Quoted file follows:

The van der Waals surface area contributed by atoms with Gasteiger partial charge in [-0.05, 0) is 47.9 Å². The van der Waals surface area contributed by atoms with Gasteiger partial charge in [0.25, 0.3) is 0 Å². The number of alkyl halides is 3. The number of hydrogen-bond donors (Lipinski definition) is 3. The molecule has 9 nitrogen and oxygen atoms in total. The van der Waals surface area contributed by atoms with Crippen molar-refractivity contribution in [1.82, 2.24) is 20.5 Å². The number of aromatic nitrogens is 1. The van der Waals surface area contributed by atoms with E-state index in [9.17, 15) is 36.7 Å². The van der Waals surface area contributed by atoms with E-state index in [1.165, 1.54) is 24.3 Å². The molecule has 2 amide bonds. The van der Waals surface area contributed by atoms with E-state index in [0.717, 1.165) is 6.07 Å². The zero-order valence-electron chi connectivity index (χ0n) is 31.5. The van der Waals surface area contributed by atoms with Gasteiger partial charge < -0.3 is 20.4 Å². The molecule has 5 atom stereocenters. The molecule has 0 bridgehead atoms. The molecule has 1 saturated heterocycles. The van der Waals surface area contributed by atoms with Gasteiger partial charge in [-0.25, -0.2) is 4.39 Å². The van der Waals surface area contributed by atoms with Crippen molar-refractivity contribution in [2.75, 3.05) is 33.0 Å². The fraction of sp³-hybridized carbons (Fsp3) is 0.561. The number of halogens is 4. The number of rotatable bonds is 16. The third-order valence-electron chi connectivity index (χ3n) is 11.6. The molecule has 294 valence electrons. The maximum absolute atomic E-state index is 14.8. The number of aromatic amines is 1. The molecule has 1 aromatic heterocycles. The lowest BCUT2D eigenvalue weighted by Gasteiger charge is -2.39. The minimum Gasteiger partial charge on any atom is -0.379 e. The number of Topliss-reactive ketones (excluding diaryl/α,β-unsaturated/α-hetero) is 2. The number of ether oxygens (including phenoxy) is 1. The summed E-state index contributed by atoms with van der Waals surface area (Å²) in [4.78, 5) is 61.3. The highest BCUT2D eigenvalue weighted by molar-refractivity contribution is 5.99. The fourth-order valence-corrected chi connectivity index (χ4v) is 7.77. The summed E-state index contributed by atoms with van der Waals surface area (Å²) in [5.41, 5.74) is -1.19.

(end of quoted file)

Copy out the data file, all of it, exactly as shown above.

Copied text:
The van der Waals surface area contributed by atoms with Gasteiger partial charge in [-0.05, 0) is 47.9 Å². The van der Waals surface area contributed by atoms with Gasteiger partial charge in [0.25, 0.3) is 0 Å². The number of alkyl halides is 3. The number of hydrogen-bond donors (Lipinski definition) is 3. The molecule has 9 nitrogen and oxygen atoms in total. The van der Waals surface area contributed by atoms with Crippen molar-refractivity contribution in [1.82, 2.24) is 20.5 Å². The number of aromatic nitrogens is 1. The van der Waals surface area contributed by atoms with E-state index in [9.17, 15) is 36.7 Å². The van der Waals surface area contributed by atoms with E-state index in [1.165, 1.54) is 24.3 Å². The molecule has 2 amide bonds. The van der Waals surface area contributed by atoms with E-state index in [0.717, 1.165) is 6.07 Å². The zero-order valence-electron chi connectivity index (χ0n) is 31.5. The van der Waals surface area contributed by atoms with Gasteiger partial charge < -0.3 is 20.4 Å². The molecule has 5 atom stereocenters. The molecule has 0 bridgehead atoms. The molecule has 1 saturated heterocycles. The van der Waals surface area contributed by atoms with Gasteiger partial charge in [-0.25, -0.2) is 4.39 Å². The van der Waals surface area contributed by atoms with Crippen molar-refractivity contribution in [2.75, 3.05) is 33.0 Å². The fraction of sp³-hybridized carbons (Fsp3) is 0.561. The number of halogens is 4. The number of rotatable bonds is 16. The third-order valence-electron chi connectivity index (χ3n) is 11.6. The molecule has 294 valence electrons. The maximum absolute atomic E-state index is 14.8. The number of aromatic amines is 1. The molecule has 1 aromatic heterocycles. The lowest BCUT2D eigenvalue weighted by Gasteiger charge is -2.39. The minimum Gasteiger partial charge on any atom is -0.379 e. The number of Topliss-reactive ketones (excluding diaryl/α,β-unsaturated/α-hetero) is 2. The number of ether oxygens (including phenoxy) is 1. The summed E-state index contributed by atoms with van der Waals surface area (Å²) in [4.78, 5) is 61.3. The highest BCUT2D eigenvalue weighted by molar-refractivity contribution is 5.99. The fourth-order valence-corrected chi connectivity index (χ4v) is 7.77. The summed E-state index contributed by atoms with van der Waals surface area (Å²) in [5.41, 5.74) is -1.19.